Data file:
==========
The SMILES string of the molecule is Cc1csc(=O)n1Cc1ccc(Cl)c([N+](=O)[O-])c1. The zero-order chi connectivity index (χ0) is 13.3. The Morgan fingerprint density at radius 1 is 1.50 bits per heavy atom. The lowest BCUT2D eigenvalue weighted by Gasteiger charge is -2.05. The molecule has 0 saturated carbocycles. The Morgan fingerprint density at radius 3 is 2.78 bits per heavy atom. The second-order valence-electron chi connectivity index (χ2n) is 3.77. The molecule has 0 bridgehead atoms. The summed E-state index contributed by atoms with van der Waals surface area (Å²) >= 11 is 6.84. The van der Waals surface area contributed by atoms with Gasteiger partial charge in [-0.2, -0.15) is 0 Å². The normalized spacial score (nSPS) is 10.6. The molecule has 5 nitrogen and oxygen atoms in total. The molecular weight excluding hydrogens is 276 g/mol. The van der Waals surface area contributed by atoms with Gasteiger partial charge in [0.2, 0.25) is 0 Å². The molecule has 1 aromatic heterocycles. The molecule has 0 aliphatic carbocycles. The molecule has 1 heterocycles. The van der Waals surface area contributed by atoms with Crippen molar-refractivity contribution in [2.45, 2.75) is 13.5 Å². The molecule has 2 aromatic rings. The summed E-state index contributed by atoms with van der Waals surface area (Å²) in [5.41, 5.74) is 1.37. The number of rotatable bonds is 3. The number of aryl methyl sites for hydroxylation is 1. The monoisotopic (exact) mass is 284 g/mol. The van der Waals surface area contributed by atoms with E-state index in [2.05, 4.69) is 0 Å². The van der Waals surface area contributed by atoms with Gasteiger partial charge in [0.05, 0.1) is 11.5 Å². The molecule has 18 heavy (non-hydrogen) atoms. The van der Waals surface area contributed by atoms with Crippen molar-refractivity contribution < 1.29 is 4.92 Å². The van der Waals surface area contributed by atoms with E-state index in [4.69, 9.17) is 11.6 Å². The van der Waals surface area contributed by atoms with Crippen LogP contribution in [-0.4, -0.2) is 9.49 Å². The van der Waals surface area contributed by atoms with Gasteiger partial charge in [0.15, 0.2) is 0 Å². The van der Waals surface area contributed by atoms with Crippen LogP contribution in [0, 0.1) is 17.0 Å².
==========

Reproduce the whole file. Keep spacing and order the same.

The SMILES string of the molecule is Cc1csc(=O)n1Cc1ccc(Cl)c([N+](=O)[O-])c1. The zero-order chi connectivity index (χ0) is 13.3. The Morgan fingerprint density at radius 1 is 1.50 bits per heavy atom. The lowest BCUT2D eigenvalue weighted by Gasteiger charge is -2.05. The molecule has 0 saturated carbocycles. The Morgan fingerprint density at radius 3 is 2.78 bits per heavy atom. The second-order valence-electron chi connectivity index (χ2n) is 3.77. The molecule has 0 bridgehead atoms. The summed E-state index contributed by atoms with van der Waals surface area (Å²) >= 11 is 6.84. The van der Waals surface area contributed by atoms with Gasteiger partial charge in [-0.2, -0.15) is 0 Å². The normalized spacial score (nSPS) is 10.6. The molecule has 5 nitrogen and oxygen atoms in total. The molecular weight excluding hydrogens is 276 g/mol. The van der Waals surface area contributed by atoms with Gasteiger partial charge in [0.2, 0.25) is 0 Å². The molecule has 1 aromatic heterocycles. The molecule has 0 aliphatic carbocycles. The molecule has 1 heterocycles. The van der Waals surface area contributed by atoms with Crippen molar-refractivity contribution in [2.45, 2.75) is 13.5 Å². The molecule has 2 aromatic rings. The summed E-state index contributed by atoms with van der Waals surface area (Å²) in [5.41, 5.74) is 1.37. The number of rotatable bonds is 3. The number of aryl methyl sites for hydroxylation is 1. The monoisotopic (exact) mass is 284 g/mol. The van der Waals surface area contributed by atoms with E-state index in [2.05, 4.69) is 0 Å². The van der Waals surface area contributed by atoms with Gasteiger partial charge in [0.05, 0.1) is 11.5 Å². The molecule has 18 heavy (non-hydrogen) atoms. The van der Waals surface area contributed by atoms with Crippen molar-refractivity contribution < 1.29 is 4.92 Å². The van der Waals surface area contributed by atoms with E-state index in [4.69, 9.17) is 11.6 Å². The van der Waals surface area contributed by atoms with Crippen LogP contribution in [-0.4, -0.2) is 9.49 Å². The van der Waals surface area contributed by atoms with Gasteiger partial charge in [0.15, 0.2) is 0 Å². The van der Waals surface area contributed by atoms with Crippen LogP contribution in [0, 0.1) is 17.0 Å².